WASHINGTON, May 25, 2011 — The United States and the United Kingdom are drawn together not just by language and shared sacrifice, but also by shared values that are an example to the world, President Barack Obama said in London today.
In a speech to both houses of the British Parliament, the president said the United States and United Kingdom have faced and overcome great obstacles in the past and together will overcome the challenges of the future.
“In a world where the prosperity of all nations is now inextricably linked, a new era of cooperation is required to ensure the growth and stability of the global economy,” he said. “As new threats spread across borders and oceans, we must dismantle terrorist networks and stop the spread of nuclear weapons, confront climate change and combat famine and disease.
“And as a revolution races through the streets of the Middle East and North Africa,” the president continued, “the entire world has a stake in the aspirations of a generation that longs to determine its own destiny.”
Noting that the international order has become more complicated with the rapid rise of China, India and Brazil, the president said he welcomes these developments, but that American and European influence is still key.
Many argue that India, China and Brazil represent the future and that the time for U.S. and British leadership has passed, Obama said.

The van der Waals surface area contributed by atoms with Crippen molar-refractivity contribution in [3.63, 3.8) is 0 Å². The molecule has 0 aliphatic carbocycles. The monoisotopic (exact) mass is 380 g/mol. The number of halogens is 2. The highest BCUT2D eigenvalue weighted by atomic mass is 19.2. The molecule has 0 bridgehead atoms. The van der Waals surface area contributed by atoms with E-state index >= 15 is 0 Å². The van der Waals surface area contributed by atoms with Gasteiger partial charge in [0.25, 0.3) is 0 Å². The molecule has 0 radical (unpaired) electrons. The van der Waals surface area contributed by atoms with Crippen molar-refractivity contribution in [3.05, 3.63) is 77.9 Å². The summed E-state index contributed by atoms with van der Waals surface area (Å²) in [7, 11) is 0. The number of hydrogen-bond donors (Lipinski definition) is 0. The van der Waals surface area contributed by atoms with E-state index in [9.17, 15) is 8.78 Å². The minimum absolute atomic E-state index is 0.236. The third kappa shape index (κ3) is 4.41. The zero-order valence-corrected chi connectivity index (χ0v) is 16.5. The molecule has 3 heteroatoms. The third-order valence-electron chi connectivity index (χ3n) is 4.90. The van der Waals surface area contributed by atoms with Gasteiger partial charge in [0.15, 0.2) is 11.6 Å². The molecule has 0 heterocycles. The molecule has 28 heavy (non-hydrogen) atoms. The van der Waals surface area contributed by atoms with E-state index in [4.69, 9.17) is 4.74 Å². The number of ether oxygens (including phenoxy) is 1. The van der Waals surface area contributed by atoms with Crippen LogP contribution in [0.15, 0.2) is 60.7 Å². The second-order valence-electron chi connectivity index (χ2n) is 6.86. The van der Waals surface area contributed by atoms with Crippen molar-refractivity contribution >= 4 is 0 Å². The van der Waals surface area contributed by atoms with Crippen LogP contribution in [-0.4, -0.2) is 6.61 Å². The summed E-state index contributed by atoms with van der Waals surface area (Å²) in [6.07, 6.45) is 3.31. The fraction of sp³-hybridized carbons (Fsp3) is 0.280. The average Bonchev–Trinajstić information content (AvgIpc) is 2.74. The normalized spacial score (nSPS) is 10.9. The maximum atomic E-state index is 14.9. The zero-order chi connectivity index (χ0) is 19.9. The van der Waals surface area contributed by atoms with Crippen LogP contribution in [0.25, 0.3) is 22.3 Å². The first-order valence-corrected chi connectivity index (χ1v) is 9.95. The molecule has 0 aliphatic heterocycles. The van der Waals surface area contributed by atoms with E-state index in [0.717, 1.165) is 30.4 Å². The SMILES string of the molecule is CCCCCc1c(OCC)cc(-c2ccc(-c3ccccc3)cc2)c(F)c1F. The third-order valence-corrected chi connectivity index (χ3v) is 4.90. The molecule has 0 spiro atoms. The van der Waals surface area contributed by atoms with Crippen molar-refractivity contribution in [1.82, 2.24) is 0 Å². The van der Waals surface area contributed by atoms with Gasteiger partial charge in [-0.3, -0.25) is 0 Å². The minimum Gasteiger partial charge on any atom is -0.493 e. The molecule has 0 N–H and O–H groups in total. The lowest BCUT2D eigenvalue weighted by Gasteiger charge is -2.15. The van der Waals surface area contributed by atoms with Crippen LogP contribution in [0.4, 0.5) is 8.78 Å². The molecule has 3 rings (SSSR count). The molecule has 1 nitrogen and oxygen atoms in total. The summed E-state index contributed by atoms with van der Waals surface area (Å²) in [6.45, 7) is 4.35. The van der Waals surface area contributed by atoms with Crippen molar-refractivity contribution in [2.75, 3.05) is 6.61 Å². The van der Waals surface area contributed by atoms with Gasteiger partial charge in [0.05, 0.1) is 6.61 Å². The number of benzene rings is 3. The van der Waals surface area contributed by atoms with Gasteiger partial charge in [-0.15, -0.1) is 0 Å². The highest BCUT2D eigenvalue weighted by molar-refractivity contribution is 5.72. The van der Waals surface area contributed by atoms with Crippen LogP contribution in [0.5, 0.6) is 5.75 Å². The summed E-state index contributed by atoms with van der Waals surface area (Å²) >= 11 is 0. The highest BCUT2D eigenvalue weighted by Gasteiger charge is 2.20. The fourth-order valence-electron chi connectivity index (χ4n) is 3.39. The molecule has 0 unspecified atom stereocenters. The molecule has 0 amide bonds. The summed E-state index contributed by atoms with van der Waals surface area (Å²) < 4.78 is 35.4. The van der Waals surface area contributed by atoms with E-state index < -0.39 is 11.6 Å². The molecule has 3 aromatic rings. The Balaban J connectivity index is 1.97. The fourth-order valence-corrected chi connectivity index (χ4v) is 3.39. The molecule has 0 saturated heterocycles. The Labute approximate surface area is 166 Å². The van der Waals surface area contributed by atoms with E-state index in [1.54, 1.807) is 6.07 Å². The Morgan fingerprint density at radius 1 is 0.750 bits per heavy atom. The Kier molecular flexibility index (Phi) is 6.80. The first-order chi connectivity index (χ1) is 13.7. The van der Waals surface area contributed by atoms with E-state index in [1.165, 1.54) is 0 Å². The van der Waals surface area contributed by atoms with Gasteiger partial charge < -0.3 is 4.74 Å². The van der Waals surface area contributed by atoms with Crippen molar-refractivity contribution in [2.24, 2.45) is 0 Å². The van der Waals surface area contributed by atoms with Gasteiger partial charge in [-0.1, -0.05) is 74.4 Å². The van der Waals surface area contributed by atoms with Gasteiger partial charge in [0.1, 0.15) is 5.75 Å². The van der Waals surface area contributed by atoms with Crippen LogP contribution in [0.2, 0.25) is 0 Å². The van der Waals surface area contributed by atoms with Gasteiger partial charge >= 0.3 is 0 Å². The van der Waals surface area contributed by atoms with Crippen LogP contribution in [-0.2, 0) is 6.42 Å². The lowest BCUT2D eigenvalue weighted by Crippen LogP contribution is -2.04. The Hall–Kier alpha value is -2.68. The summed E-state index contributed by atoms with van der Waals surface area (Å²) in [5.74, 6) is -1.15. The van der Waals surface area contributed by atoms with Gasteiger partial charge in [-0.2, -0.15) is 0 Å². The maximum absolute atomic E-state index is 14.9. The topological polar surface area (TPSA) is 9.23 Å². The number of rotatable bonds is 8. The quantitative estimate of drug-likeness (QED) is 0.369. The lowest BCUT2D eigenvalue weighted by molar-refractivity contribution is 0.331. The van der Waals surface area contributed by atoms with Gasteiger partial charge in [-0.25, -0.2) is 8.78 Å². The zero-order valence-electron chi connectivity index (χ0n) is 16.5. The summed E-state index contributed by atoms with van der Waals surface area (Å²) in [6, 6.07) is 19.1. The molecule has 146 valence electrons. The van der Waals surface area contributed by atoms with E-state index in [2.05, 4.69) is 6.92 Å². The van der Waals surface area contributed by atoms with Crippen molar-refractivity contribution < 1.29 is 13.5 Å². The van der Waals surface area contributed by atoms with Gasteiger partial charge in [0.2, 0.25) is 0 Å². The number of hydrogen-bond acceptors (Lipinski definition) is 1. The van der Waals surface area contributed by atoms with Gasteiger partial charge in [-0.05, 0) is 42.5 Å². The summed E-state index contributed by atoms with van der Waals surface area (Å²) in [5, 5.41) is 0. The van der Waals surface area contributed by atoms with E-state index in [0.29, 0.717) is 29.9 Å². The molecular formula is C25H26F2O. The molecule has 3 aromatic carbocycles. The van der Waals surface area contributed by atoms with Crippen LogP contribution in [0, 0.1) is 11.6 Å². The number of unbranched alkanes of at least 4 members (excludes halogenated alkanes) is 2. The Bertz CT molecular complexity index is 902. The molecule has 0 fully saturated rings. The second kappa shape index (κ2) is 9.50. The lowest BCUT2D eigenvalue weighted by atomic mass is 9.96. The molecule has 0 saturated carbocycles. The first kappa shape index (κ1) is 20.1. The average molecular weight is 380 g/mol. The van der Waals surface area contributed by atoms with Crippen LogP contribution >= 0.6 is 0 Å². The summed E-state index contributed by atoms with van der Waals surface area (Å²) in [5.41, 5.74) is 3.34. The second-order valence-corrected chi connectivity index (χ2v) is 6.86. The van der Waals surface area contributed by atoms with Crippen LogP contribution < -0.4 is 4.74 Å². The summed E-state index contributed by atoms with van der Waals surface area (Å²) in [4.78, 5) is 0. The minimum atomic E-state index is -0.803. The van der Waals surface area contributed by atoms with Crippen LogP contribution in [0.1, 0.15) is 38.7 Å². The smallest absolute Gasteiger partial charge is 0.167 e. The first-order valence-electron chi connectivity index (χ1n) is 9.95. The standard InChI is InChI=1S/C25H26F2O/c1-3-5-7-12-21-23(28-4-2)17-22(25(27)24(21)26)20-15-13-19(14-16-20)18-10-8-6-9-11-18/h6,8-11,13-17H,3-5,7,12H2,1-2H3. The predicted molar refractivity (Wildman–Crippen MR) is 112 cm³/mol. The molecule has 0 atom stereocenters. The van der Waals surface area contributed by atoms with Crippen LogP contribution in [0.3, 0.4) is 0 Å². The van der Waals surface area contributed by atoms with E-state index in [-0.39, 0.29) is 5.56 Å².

“That argument is wrong,” he added. “The time for our leadership is now. It was the United States and the United Kingdom and our democratic allies that shaped a world in which new nations could emerge and individuals could thrive. And even as more nations take on the responsibilities of global leadership, our alliance will remain indispensable to the goal of a century that is more peaceful, more prosperous and more just.”
The United States and United Kingdom are the nations most willing to stand up for the values of tolerance and self-determination that lead to peace and dignity, Obama said, while acknowledging that American and British leadership must change with the times.
“In this century, our joint leadership will require building new partnerships, adapting to new circumstances, and remaking ourselves to meet the demands of a new era,” he said. For more than 70 years, the U.S.-U.K. alliance was at the heart of NATO, but today’s challenges are different, the president said.
“Terrorists have taken the lives of our citizens in New York and in London,” he said. “And while al-Qaida seeks a religious war with the West, we must remember that they have killed thousands of Muslims – men, women and children – around the globe.”
The United States and United Kingdom are not at war with Islam, Obama said. The fight, he added, is focused on defeating al-Qaida and its extremist allies. “In that effort, we will not relent, as Osama bin Laden and his followers have learned,” the president said. “And as we fight an enemy that respects no law of war, we will continue to hold ourselves to a higher standard — by living up to the values, the rule of law and due process that we so ardently defend.”
Afghanistan is the central front of the fight against terror, and the latest battleground where American and British service members have bled together, Obama said. “Together, let us pay tribute to all of our men and women who have served and sacrificed over the last several years — for they are part of an unbroken line of heroes who have borne the heaviest burden for the freedoms that we enjoy,” the president said. “Because of them, we have broken the Taliban’s momentum. Because of them, we have built the capacity of Afghan security forces. And because of them, we are now preparing to turn a corner in Afghanistan by transitioning to Afghan lead.”